"A contract is to be interpreted according to the law and usage of the place where it is to be performed, or, if it does not indicate a place of performance, according to the law of the place it was made."
The confines of ordinary contract law has accommodated the several states in the area of motor vehicle insurance litigation, even though it is acknowledged that contracts of insurance on motor vehicles are in a class by themselves since every insurer knows the automobile is a movable item which will be driven from state to state. Allstate Insurance Company v. Hague, 289 N.W.2d 43, 50 (Minn. 1978). However, neither the lex loci contractus rule, nor the lex loci solutionis rule allows full consideration of the statutes and public policies of the several states in motor vehicle insurance disputes. Competing statutes of the states involved in a single controversy merit analysis, as in Pate, where the legislative policy of Oklahoma specifically applied to all first-party medical payments insurance contracts effective in this state, or as in the instant case, where specific provisions of an insurance contract are sought to be applied in derogation of Oklahoma's stacking law.
The applicable choice of laws rules in The Restatement (Second) Conflicts of Laws are at §§ 6, 188 and 193. The Restatement in § 6 does not mention the place of contracting or the place of performance, although it does specify consideration of the public policies and interests of the competing jurisdictions. Section 188 in subsection 1 gives preference to § 6 principles. And, § 193, the apparent applicable Restatement rule in this case, gives greatest weight to the location of the automobile. The Comment to § 193 advises that the location of the risk will be given greater weight than any other single contact in determining the state of applicable law. The location of the insured risk, in the case of automobile insurance, is the place where the automobile will be garaged most of the insured period.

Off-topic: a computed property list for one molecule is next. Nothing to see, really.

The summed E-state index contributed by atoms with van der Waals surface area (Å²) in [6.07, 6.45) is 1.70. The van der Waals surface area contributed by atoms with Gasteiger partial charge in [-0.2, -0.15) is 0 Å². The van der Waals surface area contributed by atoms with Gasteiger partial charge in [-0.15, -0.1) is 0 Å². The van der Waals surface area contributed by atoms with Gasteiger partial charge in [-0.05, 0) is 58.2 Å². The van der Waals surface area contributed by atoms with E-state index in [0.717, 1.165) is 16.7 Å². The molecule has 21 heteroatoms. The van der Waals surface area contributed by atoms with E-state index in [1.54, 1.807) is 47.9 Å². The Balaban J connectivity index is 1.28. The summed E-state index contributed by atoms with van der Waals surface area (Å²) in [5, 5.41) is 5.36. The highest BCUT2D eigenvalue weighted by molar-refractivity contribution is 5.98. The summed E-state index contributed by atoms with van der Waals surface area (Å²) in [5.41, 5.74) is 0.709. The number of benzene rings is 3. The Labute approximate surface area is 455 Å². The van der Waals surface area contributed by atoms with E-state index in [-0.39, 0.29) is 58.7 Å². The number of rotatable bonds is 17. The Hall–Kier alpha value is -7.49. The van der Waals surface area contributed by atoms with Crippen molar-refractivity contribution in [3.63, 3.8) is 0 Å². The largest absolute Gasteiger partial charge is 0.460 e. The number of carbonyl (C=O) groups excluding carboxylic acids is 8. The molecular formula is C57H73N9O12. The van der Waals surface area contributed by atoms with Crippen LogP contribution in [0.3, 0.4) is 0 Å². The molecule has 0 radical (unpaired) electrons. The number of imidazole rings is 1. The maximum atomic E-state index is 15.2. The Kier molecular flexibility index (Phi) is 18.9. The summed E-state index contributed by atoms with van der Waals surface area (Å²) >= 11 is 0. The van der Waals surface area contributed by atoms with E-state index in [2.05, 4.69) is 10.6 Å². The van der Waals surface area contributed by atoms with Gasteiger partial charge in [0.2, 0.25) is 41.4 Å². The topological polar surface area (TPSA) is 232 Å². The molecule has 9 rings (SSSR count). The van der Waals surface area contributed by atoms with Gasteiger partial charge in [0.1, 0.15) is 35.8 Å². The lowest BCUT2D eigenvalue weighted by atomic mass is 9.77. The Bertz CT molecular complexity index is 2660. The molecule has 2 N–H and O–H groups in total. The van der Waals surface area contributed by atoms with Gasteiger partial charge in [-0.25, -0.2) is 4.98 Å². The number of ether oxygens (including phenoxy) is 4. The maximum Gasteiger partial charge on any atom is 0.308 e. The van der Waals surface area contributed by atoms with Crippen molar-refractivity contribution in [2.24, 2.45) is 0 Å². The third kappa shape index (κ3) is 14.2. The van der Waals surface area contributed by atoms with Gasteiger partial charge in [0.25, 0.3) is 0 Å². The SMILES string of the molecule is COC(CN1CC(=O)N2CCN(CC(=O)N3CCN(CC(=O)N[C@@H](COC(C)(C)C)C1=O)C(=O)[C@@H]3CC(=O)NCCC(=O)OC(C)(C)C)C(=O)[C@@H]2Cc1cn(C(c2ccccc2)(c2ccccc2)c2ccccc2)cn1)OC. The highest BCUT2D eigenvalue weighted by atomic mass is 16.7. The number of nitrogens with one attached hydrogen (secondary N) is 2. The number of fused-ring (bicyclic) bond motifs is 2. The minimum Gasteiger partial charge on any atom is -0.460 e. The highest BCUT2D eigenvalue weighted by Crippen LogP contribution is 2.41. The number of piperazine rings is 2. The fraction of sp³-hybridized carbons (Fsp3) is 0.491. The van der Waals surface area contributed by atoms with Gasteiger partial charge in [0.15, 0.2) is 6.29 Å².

The Restatement (Second) Conflict of Laws § 6 states:
(1) A court, subject to constitutional restrictions, will follow a statutory directive of its own state on choice of law.
(2) When there is no such directive, the factors relevant to the choice of the applicable rule of law include
(a) the needs of the interstate and international systems,
(b) the relevant policies of the forum,
(c) the relevant policies of the other interested states and the relative interests of those states in the determination of the particular issue,
(d) the protection of justified expectations,
(e) the basic policies underlying the particular field of law,
(f) certainty, predictability and uniformity of result, and
(g) ease in the determination and application of the established choice of law rule for the more modern "significant relationship" test. [Emphasis added.]
The Restatement (Second) Conflict of Laws § 188 states:
(1) The rights and duties of the parties with respect to an issue in contract are determined by the local law of the state which, with respect to that issue, has the most significant relationship to the transaction and the parties under the principles stated in § 6.
(2) In the absence of an effective choice of law by the parties (see § 187), the contacts to be taken into account applying the principles of § 6 to determine the law applicable to an issue include:
(a) the place of contracting,
(b) the place of negotiation of the contract,
(c) the place of performance,
(d) the location of the subject matter of the contract, and
(e) the domicil, residence, nationality, place of incorporation and place of business of the parties.
These contacts are to be evaluated according to their relative importance with respect to the particular issue.